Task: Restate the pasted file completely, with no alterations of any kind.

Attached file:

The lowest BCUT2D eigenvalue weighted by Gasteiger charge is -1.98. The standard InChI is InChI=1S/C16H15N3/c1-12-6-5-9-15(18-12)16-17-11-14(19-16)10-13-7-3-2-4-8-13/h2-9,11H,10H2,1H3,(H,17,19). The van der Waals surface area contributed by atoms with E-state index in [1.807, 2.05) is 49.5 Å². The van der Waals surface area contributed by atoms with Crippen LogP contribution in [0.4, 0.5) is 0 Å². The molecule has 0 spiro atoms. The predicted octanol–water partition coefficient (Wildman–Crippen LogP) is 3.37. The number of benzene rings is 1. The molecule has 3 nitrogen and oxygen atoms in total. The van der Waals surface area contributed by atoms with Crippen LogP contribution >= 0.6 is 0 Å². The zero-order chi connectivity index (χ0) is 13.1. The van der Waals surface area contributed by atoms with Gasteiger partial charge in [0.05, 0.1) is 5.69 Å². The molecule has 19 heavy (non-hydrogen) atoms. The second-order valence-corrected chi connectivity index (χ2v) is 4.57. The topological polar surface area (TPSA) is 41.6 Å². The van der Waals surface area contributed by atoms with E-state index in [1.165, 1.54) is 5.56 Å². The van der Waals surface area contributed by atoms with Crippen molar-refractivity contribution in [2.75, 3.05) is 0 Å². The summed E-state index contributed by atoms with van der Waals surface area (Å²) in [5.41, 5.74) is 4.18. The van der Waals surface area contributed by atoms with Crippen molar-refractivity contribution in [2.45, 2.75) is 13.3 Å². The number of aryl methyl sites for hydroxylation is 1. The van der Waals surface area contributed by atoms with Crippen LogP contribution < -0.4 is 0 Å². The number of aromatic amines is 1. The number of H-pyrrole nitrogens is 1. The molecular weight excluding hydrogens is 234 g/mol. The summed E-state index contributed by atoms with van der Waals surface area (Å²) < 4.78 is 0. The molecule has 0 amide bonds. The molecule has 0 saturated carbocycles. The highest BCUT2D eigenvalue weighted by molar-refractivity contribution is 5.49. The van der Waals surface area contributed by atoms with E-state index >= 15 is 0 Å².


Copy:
The lowest BCUT2D eigenvalue weighted by Gasteiger charge is -1.98. The standard InChI is InChI=1S/C16H15N3/c1-12-6-5-9-15(18-12)16-17-11-14(19-16)10-13-7-3-2-4-8-13/h2-9,11H,10H2,1H3,(H,17,19). The van der Waals surface area contributed by atoms with E-state index in [1.807, 2.05) is 49.5 Å². The van der Waals surface area contributed by atoms with Crippen LogP contribution in [0.4, 0.5) is 0 Å². The molecule has 0 spiro atoms. The predicted octanol–water partition coefficient (Wildman–Crippen LogP) is 3.37. The number of benzene rings is 1. The molecule has 3 nitrogen and oxygen atoms in total. The van der Waals surface area contributed by atoms with Crippen LogP contribution >= 0.6 is 0 Å². The zero-order chi connectivity index (χ0) is 13.1. The van der Waals surface area contributed by atoms with Gasteiger partial charge in [0.05, 0.1) is 5.69 Å². The molecule has 19 heavy (non-hydrogen) atoms. The second-order valence-corrected chi connectivity index (χ2v) is 4.57. The topological polar surface area (TPSA) is 41.6 Å². The van der Waals surface area contributed by atoms with E-state index in [1.165, 1.54) is 5.56 Å². The van der Waals surface area contributed by atoms with Crippen molar-refractivity contribution in [2.75, 3.05) is 0 Å². The summed E-state index contributed by atoms with van der Waals surface area (Å²) in [5.41, 5.74) is 4.18. The van der Waals surface area contributed by atoms with Crippen molar-refractivity contribution in [2.45, 2.75) is 13.3 Å². The number of aryl methyl sites for hydroxylation is 1. The van der Waals surface area contributed by atoms with Crippen LogP contribution < -0.4 is 0 Å². The number of aromatic amines is 1. The number of H-pyrrole nitrogens is 1. The molecular weight excluding hydrogens is 234 g/mol. The summed E-state index contributed by atoms with van der Waals surface area (Å²) < 4.78 is 0. The molecule has 0 amide bonds. The molecule has 0 saturated carbocycles. The highest BCUT2D eigenvalue weighted by molar-refractivity contribution is 5.49. The van der Waals surface area contributed by atoms with E-state index >= 15 is 0 Å².